In her book On Death and Dying, Dr. Elisabeth Kubler-Ross taught that there are certain steps one goes through in the dying process: denial, anger, bargaining, depression, and acceptance. In the first stage of denial, people refuse to accept their new reality. They say, “The lab must have gotten my tests mixed up with someone else’s.” Or “This happens to other people, not me.” But their denial doesn’t work very long. So they move into the next stage: anger. They are angry at the doctors, angry at their family, angry at God. When the anger doesn’t help, they begin to bargain. They think they can bargain with God to buy more time so they say, “If I go back to church, maybe the Lord will give me more time.” When the bargaining doesn’t work, they move into deep depression. They realize there is no running, that this is the real deal. There is no escaping the inevitable. If they hang in there and do the deep work of depression, they can emerge at the other end of depression, bringing them to the final stage of acceptance. They accept that they are going to die and by their acceptance, they begin to grow, making productive use of their time (Kubler-Ross, 1969).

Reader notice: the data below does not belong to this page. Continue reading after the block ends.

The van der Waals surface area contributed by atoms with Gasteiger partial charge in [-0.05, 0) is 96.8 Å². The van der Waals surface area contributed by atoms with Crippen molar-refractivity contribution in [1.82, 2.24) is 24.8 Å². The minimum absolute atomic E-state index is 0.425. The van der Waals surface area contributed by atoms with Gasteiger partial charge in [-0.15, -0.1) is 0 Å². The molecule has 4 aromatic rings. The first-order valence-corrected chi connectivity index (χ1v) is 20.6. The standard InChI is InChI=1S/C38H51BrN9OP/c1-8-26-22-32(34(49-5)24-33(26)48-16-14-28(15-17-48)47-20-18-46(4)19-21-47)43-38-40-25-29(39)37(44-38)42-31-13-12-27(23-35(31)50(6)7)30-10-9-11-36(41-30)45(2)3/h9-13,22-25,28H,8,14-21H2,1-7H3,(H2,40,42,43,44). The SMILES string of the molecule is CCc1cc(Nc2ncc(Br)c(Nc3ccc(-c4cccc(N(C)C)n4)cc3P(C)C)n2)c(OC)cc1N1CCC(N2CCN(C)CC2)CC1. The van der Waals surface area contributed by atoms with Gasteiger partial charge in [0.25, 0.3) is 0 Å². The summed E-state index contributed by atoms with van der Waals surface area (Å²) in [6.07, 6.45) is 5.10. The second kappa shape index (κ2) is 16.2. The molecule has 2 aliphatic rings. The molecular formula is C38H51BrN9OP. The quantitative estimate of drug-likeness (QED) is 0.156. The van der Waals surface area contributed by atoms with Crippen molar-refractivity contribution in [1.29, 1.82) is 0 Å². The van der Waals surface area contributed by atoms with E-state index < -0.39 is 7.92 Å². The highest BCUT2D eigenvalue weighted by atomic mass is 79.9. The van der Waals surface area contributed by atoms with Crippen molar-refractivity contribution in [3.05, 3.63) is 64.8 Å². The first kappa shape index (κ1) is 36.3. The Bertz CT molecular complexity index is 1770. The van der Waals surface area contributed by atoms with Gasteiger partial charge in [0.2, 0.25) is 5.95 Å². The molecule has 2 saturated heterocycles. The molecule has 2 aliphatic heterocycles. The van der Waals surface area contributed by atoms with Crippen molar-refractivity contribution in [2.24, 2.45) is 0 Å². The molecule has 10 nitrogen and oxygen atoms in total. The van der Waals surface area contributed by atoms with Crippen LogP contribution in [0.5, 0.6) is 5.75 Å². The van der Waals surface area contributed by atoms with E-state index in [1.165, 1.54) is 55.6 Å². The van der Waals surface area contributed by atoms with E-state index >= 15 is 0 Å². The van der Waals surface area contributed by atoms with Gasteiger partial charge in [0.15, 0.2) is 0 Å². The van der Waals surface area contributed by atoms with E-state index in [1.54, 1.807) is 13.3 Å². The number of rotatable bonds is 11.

In this article, a comparison will be made of Dr. Kubler-Ross’s five stages of dying to how those same stages are also the steps one goes through after a trauma. Indeed, following a trauma, many habits and beliefs usually must die. In most circumstances, old approaches no longer work, which can cause great cognitive dissonance, increasing a sense of ongoing trauma as victims become uncertain of the outcomes (Strauss & Northcut, 2013). Thus, each step will be examined in order: denial, anger, bargaining, depression, and acceptance.
Trauma can leave people feeling nearly frozen with fear and uncertainty (Strauss & Northcut, 2013). The Conservation of Resources (COR) theory expresses the need that people have to “retain, protect, and build resources” (Smid, van der Velden, Lensvelt-Mulders, Knipscheer, Gersons, Kleber, 2011). According to this theory, if there is a great loss of resources, traumatized people are more susceptible to employing denial as a way to protect what was lost but cannot be returned. And perhaps there is a time for denial. Dr. Klagbrun contends: “I have always been a proponent of the benefits of denial, running away, escaping for short periods of time is healthy when being overwhelmed. Repression, up to a point and in a limited way, is good for you” (2010).